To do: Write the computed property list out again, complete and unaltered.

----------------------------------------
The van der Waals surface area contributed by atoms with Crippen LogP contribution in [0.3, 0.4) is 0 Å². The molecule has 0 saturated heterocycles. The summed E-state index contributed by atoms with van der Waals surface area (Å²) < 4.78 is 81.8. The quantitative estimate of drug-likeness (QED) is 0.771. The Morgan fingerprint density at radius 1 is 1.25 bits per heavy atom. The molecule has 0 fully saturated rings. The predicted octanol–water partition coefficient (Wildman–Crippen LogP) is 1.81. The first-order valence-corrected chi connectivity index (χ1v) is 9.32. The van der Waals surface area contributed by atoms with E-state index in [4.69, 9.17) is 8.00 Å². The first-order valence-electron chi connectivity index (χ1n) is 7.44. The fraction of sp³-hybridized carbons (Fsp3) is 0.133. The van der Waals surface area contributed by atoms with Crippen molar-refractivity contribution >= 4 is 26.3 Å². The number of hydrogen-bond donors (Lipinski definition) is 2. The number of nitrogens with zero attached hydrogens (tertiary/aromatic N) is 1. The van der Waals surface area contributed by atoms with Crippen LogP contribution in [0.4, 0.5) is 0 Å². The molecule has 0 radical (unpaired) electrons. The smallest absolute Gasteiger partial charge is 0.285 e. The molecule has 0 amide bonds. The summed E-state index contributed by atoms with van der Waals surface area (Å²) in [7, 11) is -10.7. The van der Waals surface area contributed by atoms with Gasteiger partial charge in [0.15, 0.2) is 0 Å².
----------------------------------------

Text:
The van der Waals surface area contributed by atoms with Crippen LogP contribution in [0.3, 0.4) is 0 Å². The molecule has 0 saturated heterocycles. The summed E-state index contributed by atoms with van der Waals surface area (Å²) < 4.78 is 81.8. The quantitative estimate of drug-likeness (QED) is 0.771. The Morgan fingerprint density at radius 1 is 1.25 bits per heavy atom. The molecule has 0 fully saturated rings. The predicted octanol–water partition coefficient (Wildman–Crippen LogP) is 1.81. The first-order valence-corrected chi connectivity index (χ1v) is 9.32. The van der Waals surface area contributed by atoms with E-state index in [4.69, 9.17) is 8.00 Å². The first-order valence-electron chi connectivity index (χ1n) is 7.44. The fraction of sp³-hybridized carbons (Fsp3) is 0.133. The van der Waals surface area contributed by atoms with Crippen molar-refractivity contribution >= 4 is 26.3 Å². The number of hydrogen-bond donors (Lipinski definition) is 2. The number of nitrogens with zero attached hydrogens (tertiary/aromatic N) is 1. The van der Waals surface area contributed by atoms with Crippen LogP contribution in [0.4, 0.5) is 0 Å². The molecule has 0 radical (unpaired) electrons. The smallest absolute Gasteiger partial charge is 0.285 e. The molecule has 0 amide bonds. The summed E-state index contributed by atoms with van der Waals surface area (Å²) in [7, 11) is -10.7. The van der Waals surface area contributed by atoms with Gasteiger partial charge in [0.15, 0.2) is 0 Å².